1. rq says

    So, is it ‘yellow-whammer’ or ‘yellow-hammer’? And is it in any way related to Lillahammer…?

  2. says

    @rq I would much like to figure out the etymology of this name, because these tiny birds are incapable of either whamming or hammering, but they are definively yellow.
    They will be even more bright yellow in the summer.

  3. blf says

    The entomology of yellowhammer is uncertain. Unfortunately the Oxford site is behind a paywall. Some other sites suggest it comes from yellow-ammer, where ammer is supposedly French (I don’t recognise that word, except as a name). Other sites suggest the mysterious -hammer is from apparently OE -amore, for example:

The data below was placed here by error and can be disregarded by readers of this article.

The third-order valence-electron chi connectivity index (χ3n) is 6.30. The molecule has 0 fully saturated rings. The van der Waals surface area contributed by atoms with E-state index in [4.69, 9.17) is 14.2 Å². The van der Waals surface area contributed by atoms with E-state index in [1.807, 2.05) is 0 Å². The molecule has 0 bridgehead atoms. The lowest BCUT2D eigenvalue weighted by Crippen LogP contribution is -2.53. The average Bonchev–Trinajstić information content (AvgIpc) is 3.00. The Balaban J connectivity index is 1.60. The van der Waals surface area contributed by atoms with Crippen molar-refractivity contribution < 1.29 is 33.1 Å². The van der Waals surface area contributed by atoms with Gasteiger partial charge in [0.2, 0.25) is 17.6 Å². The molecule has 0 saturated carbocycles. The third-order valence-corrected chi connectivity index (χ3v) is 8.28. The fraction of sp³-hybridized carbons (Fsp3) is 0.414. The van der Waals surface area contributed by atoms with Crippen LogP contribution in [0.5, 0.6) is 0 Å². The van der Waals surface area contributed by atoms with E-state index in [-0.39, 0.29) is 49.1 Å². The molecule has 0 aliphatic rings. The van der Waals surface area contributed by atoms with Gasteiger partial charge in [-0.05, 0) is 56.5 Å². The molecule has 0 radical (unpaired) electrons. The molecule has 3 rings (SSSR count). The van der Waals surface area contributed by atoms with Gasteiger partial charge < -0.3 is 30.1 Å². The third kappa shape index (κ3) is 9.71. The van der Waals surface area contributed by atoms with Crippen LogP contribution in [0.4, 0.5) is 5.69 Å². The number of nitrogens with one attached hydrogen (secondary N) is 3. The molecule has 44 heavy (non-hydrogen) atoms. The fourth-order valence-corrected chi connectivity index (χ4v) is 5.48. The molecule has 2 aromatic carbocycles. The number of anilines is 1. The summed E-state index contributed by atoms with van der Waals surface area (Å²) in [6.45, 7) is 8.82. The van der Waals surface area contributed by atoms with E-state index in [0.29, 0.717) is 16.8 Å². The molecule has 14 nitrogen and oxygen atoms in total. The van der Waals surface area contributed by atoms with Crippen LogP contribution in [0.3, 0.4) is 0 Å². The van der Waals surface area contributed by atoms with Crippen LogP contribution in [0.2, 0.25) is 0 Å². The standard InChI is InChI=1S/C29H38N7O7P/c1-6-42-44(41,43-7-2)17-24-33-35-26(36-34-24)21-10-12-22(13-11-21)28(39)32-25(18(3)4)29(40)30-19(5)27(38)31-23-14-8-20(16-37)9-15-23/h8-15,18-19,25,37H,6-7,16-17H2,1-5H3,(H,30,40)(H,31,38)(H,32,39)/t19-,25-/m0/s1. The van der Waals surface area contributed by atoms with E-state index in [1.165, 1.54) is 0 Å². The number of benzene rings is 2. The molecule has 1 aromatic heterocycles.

1550–60; earlier also yelamber, yelambre, probably continuing Old English *geolu-amore, equivalent. to geolu “yellow” + amore presumably, the bunting (cognate with Old Saxon amer, Old High German amaro; see “emberizine“); forms with -h- perh. reflect blending with another etymon, later conformed to “hammer” (compare dialect, dialectal yellowham)

Leave a Reply